Skip to content

May we suggest

Reviews / December 18, 2018

Lorna Bauer

Galerie Nicolas Robert, Montreal, October 20 to November 24, 2018
Lorna Bauer (clockwise, from left), <em>Unité d'habitation #1</em> and <em>Unité d’habitation #2</em>, 2018. Pigment prints, 1.27 m x 101.6 cm each; <em>Idlers</em>, 2018. Hand-blown glass and copper mesh, dimensions variable. Lorna Bauer (clockwise, from left), Unité d'habitation #1 and Unité d’habitation #2, 2018. Pigment prints, 1.27 m x 101.6 cm each; Idlers, 2018. Hand-blown glass and copper mesh, dimensions variable.

The restrained layout of Lorna Bauer’s recent solo exhibition, “Tools for Idlers,” with its concrete cast structures, delicate glass-blown objects and framed photographs, stood in stark contrast to its point of origin: the lush Sítio Roberto Burle Marx in Rio de Janeiro, former home and garden to the late Brazilian landscape architect.

Burle Marx was known to use the natural elements of an ecosystem as his aesthetic guides, delicately corralling but never constraining the sprawling native flora of his home country. While touring the Sítio during a month-long research residency organized by Montreal’s Diagonale Art Centre in 2017, Bauer unearthed the story of Margaret Mee, the British botanist and close companion of Burle Marx. Mee chose to draw rather than photograph her botanical subjects, seeming to illustratively enter the plants themselves, as pointed out in Rebecca Lemire’s accompanying exhibition text.

As a counterpoint to the pair’s floral aesthetic, Bauer introduced a third character to her research project: the sleek modernist architect Le Corbusier. The inclusion of two photos from his Unité d’habitation in France seem to pull the gallery’s cement floor up the wall and into the cool grey-blue images themselves, forcing urban space and its distinction from the sunny foliage of the Sítio into focus. At once, an important asymmetry is established, precariously balancing elements of the natural world with the materials used to control it.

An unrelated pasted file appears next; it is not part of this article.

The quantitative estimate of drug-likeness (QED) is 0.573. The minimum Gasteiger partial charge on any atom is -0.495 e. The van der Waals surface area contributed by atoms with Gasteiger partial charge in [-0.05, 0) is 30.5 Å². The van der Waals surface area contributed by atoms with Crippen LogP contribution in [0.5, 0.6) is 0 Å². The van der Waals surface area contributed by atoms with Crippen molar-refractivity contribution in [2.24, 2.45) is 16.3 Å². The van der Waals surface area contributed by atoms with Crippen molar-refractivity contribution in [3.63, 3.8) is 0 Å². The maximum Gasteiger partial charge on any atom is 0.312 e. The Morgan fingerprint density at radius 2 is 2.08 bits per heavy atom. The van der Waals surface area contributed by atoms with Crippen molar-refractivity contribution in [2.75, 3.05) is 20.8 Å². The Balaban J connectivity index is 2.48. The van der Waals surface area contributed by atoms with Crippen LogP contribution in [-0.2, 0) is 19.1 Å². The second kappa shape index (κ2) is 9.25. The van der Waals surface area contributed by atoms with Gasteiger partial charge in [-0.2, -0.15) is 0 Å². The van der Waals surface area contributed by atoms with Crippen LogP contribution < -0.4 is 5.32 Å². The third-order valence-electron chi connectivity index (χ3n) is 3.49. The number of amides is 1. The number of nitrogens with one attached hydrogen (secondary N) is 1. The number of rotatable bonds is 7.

Bauer’s exhibition doesn’t uphold Mee’s valorization of drawing nor Le Corbusier’s similar disapproval of photography (the camera is only a “tool for idlers,” he once said). Cheekily, she presents us here with the very thing Le Corbusier denounced: the evidence of her “idling,” through photographs of her time spent in the Sítio. With playful vantage points, layered reflections and subtle nods to the apparatuses of gardening, Bauer’s images form her own space: the house of the artist.

On the gallery floor stands a low concrete table topped with meandering disembodied hands, cloudy sea-green glass ropes and a milky pink orb. To the left, a salt-stained turquoise skin and cluster of glass-blown jugs complete the installation. Crouching, I examine one of the jugs. The glass changes colour depending on thickness, Bauer tells me. The jug’s wide lip is a cloudy teal grey. As the glass balloons, grey gives way to dusty pink, to red, to orange, peaking at a candied clear yellow. The thinnest curves are cradled by a copper mesh. There are many moments like this when encountering Bauer’s work, where austerity gives way to an abundance that emerges in the details. I’m left thinking about abandon, about control, about overgrowth and grooming, about earth and concrete.

Existing between these tensions, Bauer establishes her voice among the characters of her research. Though working from and with the stories of Burle Marx, Mee and Le Corbusier, Bauer’s body of work moves beyond, fermenting their histories to create something entirely new. In that, Bauer announces her own techniques of choice: the eschewal of obvious narrative, the abstraction of the everyday and the cunning use of craft.

Emma Sharpe

Emma Sharpe writes and edits between Montreal and Toronto. She holds a BFA from NSCAD University and an MA in communication and culture from Ryerson and York Universities. Sharpe was Canadian Art’s 2019–20 Winter Editorial Resident.